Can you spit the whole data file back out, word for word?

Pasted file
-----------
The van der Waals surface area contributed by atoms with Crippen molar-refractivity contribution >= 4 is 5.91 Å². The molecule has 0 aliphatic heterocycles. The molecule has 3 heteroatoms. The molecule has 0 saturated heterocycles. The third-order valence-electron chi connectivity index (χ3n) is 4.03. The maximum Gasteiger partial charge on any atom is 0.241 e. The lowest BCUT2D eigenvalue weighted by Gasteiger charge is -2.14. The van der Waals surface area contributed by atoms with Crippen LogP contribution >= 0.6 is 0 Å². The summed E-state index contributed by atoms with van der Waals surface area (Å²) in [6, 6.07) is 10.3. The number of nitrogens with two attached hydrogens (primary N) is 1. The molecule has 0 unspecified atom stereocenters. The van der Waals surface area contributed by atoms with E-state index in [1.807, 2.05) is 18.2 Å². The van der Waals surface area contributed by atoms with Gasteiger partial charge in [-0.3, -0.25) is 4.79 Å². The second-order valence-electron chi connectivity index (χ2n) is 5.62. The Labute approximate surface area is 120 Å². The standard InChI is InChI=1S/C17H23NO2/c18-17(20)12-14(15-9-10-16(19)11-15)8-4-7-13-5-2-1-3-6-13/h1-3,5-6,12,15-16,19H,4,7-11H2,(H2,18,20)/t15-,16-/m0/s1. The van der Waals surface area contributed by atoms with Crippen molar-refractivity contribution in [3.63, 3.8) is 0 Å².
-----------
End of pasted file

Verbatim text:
The van der Waals surface area contributed by atoms with Crippen molar-refractivity contribution >= 4 is 5.91 Å². The molecule has 0 aliphatic heterocycles. The molecule has 3 heteroatoms. The molecule has 0 saturated heterocycles. The third-order valence-electron chi connectivity index (χ3n) is 4.03. The maximum Gasteiger partial charge on any atom is 0.241 e. The lowest BCUT2D eigenvalue weighted by Gasteiger charge is -2.14. The van der Waals surface area contributed by atoms with Crippen LogP contribution >= 0.6 is 0 Å². The summed E-state index contributed by atoms with van der Waals surface area (Å²) in [6, 6.07) is 10.3. The number of nitrogens with two attached hydrogens (primary N) is 1. The molecule has 0 unspecified atom stereocenters. The van der Waals surface area contributed by atoms with E-state index in [1.807, 2.05) is 18.2 Å². The van der Waals surface area contributed by atoms with Gasteiger partial charge in [-0.3, -0.25) is 4.79 Å². The second-order valence-electron chi connectivity index (χ2n) is 5.62. The Labute approximate surface area is 120 Å². The standard InChI is InChI=1S/C17H23NO2/c18-17(20)12-14(15-9-10-16(19)11-15)8-4-7-13-5-2-1-3-6-13/h1-3,5-6,12,15-16,19H,4,7-11H2,(H2,18,20)/t15-,16-/m0/s1. The van der Waals surface area contributed by atoms with Crippen molar-refractivity contribution in [3.63, 3.8) is 0 Å².